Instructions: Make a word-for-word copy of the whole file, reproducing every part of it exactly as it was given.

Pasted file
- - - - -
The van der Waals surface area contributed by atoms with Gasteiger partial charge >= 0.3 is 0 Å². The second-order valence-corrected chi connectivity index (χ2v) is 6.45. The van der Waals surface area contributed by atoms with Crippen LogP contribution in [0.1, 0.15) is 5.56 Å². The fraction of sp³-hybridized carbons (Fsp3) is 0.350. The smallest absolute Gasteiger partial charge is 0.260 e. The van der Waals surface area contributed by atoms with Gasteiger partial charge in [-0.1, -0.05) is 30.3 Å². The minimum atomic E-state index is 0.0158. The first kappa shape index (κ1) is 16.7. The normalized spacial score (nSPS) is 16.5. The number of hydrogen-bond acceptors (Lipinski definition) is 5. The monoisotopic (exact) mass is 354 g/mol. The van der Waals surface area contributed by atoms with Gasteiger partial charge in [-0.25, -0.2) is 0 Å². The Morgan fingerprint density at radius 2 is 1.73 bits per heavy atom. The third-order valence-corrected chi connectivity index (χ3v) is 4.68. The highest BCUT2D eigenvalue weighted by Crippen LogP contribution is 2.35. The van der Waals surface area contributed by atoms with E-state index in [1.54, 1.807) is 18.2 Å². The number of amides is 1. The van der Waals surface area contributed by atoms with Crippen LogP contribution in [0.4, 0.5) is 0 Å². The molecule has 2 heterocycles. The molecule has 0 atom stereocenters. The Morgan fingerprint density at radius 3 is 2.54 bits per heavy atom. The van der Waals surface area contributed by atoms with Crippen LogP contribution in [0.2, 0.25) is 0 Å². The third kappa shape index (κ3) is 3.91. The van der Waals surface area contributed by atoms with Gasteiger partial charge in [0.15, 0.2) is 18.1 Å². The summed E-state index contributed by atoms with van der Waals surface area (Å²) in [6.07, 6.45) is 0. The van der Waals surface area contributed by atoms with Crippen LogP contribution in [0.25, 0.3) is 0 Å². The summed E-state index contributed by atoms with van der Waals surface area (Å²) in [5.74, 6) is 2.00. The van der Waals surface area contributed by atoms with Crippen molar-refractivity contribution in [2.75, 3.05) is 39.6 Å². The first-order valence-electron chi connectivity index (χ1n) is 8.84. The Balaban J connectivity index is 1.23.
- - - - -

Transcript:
The van der Waals surface area contributed by atoms with Gasteiger partial charge >= 0.3 is 0 Å². The second-order valence-corrected chi connectivity index (χ2v) is 6.45. The van der Waals surface area contributed by atoms with Crippen LogP contribution in [0.1, 0.15) is 5.56 Å². The fraction of sp³-hybridized carbons (Fsp3) is 0.350. The smallest absolute Gasteiger partial charge is 0.260 e. The van der Waals surface area contributed by atoms with Gasteiger partial charge in [-0.1, -0.05) is 30.3 Å². The minimum atomic E-state index is 0.0158. The first kappa shape index (κ1) is 16.7. The normalized spacial score (nSPS) is 16.5. The number of hydrogen-bond acceptors (Lipinski definition) is 5. The monoisotopic (exact) mass is 354 g/mol. The van der Waals surface area contributed by atoms with Gasteiger partial charge in [-0.25, -0.2) is 0 Å². The Morgan fingerprint density at radius 2 is 1.73 bits per heavy atom. The third-order valence-corrected chi connectivity index (χ3v) is 4.68. The highest BCUT2D eigenvalue weighted by Crippen LogP contribution is 2.35. The van der Waals surface area contributed by atoms with E-state index in [1.54, 1.807) is 18.2 Å². The number of amides is 1. The van der Waals surface area contributed by atoms with Crippen LogP contribution in [0.4, 0.5) is 0 Å². The molecule has 2 heterocycles. The molecule has 0 atom stereocenters. The Morgan fingerprint density at radius 3 is 2.54 bits per heavy atom. The van der Waals surface area contributed by atoms with Crippen LogP contribution in [0.2, 0.25) is 0 Å². The third kappa shape index (κ3) is 3.91. The van der Waals surface area contributed by atoms with Gasteiger partial charge in [0.15, 0.2) is 18.1 Å². The summed E-state index contributed by atoms with van der Waals surface area (Å²) in [6.07, 6.45) is 0. The van der Waals surface area contributed by atoms with Crippen LogP contribution in [0.25, 0.3) is 0 Å². The summed E-state index contributed by atoms with van der Waals surface area (Å²) in [5.74, 6) is 2.00. The van der Waals surface area contributed by atoms with Crippen molar-refractivity contribution in [2.75, 3.05) is 39.6 Å². The first-order valence-electron chi connectivity index (χ1n) is 8.84. The Balaban J connectivity index is 1.23.